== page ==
Anyway, you can maximize your metabolism through eating in the following ways:

1. Eat breakfast. Oh my, breakfast--so important. It gets everything going. If you're not hungry in the morning, eat less the night before.

2. Eat regular meals. It's better to consistently eat three meals a day than it is to eat two on Monday, six on Tuesday, four on Wednesday, etc. Your body adapts to a regular pattern.

3. Some people suggest eating frequently is better for metabolism, but I don't know, I found inconsistent research on this. This might be one of those really individual things.

Proponents of frequent eating say it helps to regulate blood sugar and keeps the metabolism humming along throughout the day. Some people swear by frequent eating, and by 'frequent' I mean eating every two to three hours, except when you're asleep. This translates into five to  seven feedings a day.

In practice, the problem with eating more often is that it can be difficult to limit your calories at each feeding. I think some people hear 'eat more often' and just add snacks without eating less at breakfast, lunch and dinner, thus increasing their total caloric intake for the day. If you need to lose fat, you must have a caloric deficit. You must consume less than you are burning through activity. There is really no way around this.

I don't want to sound down on snacks. I like snacks. I like food. We seem to have developed a huge snacking culture here in America and I wonder if the interpretation of research on this subject has turned us into hyper-snackers and we never let our bodies draw from our fat stores for energy because we're so busy snacking. Then we wonder why we're not losing fat.

However, I do think eating fewer than three times a day is a bad idea. Skipping meals may not be as metabolically devastating as people think, but you are way more likely to binge at the next meal if you've gone for hours and hours without eating.

I recently checked a book out from the library on metabolism. It was by some 'celebrity nutritionist.' She was a big one for frequent eating. She said you should even eat right before you go to bed, which struck me as pretty ridiculous. Why eat right before going to bed? Yeah, you're really going to be burning it up in your sleep. I don't know, maybe I just didn't like her because she told me to give up coffee. But really, I thought her book was ridiculous. I don't even remember her name or the title, just that she bandied about the names of all the famous people who seek out her fabulous guidance. Basically, she was recommending a low calorie diet spread out throughout out the day... and evening. If her plan works, I'm thinking it's just because it was low-calorie, not because of the bedtime snack.

Alright, I need to go feed the small people (and myself) but I have a lot more to say about metabolism. Next time we'll discuss how to exercise to maximize metabolism. I know this wasn't the most knee-slapping post ever, but it's a little hard to make metabolism funny. While metabolism is interesting, it's also a little boring, you know?

In the meantime, I'd love to hear your thoughts about frequent eating. Are you a snacker or more of a three squares a day person? Do tell!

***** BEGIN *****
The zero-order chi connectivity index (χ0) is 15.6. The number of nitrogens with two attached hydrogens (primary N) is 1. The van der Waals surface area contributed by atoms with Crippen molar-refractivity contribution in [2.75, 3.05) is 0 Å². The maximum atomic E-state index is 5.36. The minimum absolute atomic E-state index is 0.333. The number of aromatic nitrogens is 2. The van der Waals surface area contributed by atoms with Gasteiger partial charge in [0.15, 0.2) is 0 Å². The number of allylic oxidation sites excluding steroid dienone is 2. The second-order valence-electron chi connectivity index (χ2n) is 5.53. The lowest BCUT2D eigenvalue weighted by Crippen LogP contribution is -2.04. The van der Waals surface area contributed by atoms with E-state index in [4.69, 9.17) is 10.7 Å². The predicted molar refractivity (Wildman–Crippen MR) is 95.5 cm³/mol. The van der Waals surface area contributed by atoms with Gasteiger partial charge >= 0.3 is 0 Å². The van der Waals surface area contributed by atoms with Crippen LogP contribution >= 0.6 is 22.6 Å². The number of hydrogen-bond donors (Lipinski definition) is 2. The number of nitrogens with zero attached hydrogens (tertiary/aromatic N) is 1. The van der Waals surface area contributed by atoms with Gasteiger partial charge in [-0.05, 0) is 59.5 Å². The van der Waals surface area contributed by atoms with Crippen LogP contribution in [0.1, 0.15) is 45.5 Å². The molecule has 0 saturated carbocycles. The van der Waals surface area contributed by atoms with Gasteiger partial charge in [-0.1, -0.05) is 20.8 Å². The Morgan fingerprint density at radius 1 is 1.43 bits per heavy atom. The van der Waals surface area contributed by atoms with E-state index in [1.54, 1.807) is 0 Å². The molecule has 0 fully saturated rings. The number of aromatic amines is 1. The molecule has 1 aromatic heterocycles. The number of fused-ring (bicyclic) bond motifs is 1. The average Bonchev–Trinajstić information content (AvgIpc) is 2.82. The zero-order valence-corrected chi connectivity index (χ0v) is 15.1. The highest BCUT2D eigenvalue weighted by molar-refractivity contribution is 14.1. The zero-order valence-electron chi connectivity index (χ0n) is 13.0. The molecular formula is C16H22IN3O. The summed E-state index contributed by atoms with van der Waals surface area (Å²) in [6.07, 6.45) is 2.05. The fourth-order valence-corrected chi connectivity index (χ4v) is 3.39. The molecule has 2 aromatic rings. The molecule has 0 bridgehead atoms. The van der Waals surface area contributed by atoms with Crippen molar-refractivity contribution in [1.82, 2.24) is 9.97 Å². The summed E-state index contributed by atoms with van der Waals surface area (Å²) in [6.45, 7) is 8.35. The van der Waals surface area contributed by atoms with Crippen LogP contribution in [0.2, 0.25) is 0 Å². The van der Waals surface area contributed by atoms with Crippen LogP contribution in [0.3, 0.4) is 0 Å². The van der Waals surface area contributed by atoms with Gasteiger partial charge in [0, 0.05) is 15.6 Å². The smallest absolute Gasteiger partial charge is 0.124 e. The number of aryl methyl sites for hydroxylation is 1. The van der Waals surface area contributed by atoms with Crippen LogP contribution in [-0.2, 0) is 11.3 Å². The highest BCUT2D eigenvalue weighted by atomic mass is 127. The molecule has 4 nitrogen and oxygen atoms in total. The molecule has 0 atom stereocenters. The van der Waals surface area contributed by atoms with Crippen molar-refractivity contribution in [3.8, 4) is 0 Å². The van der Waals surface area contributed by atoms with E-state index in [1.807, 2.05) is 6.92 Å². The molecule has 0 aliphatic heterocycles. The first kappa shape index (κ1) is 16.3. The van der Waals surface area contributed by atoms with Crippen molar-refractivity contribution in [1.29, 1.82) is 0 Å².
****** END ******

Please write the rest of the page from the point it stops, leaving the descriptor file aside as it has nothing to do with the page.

1. I'm a semi-snacker. I definitely need an afternoon snack to get me to dinner, otherwise I do tend to overdo my portions. I sometimes do need a before-bed snack too. Front-loading calories (eating more earlier in the day) helps keep me from getting hungry in the evening, but there have been times (e.g. while pregnant, while training for a 10K) when I just couldn't get enough in me. And I can't go to bed really hungry! I just lie there thinking about food.

    Controlling ALL my portions is a bit of a battle, but does seem to be the key. And those BMR calculators just baffle me. I am relatively petite, and therefore burn VERY few calories during the day. So running 10K adds about 50% to my total. Insanity!

  2. Pratima, I wouldn't put too much stock in those online calculators. They don't take muscle mass, heredity and many other factors into account when figuring the calculations (obviously.) I think they just give you a ballpark figure, esp. for very fit people.

    And I'd certainly agree that pregnancy and endurance sports put you in a different category!

  3. Great article. And yes, the Bob The Builder metaphor really helped me. Motherhood has worn my education down to the preschool nub. ;)

    I thought I was a frequent meal eater but that changed, along with everything else, when I relocated back to the South. In NYC I ate frequently because I burned up every calorie I consumed, especially when I started Project You. I was literally eating every hour. When I returned South frequent meals lead to weight gain because I wasn't burning anywhere near the same amount of calories. I worked in a somewhat smaller building, I drove instead of walked and the lifestyle pace is noticeably slower. Once I figured that out I resumed eating 3 squares and perhaps an afternoon snack with relatively easy daily exercise and the pudge finally budged.

    1. Hmmm... interesting. Def. supports what I've been reading! And 'preschool nub.' love it. :)

  4. I used to be a long-distance runner, and I pretty much ate what I wanted (yay!) and just went for long runs (also yay!) and didn't worry too much about my weight, and it was all fine. Sadly, I am now coming to terms with a post-two-pregnancies body, and a distinct lack of time in my weekly schedule to do anything resembling marathon training. Pilates and Zumba keep me relatively sane and happy, and muscles and joints all functioning, etc, but that darn metabolism is slowing down. And the post-baby weight hasn't quite gone. Sometimes getting old just sucks!

    1. Sane, happy and joints functioning--sounds like you're doing great! We'll just get you some more muscle and that will help with the metabolism. But really, if you're sane, happy and can bend your limbs, that's all good stuff!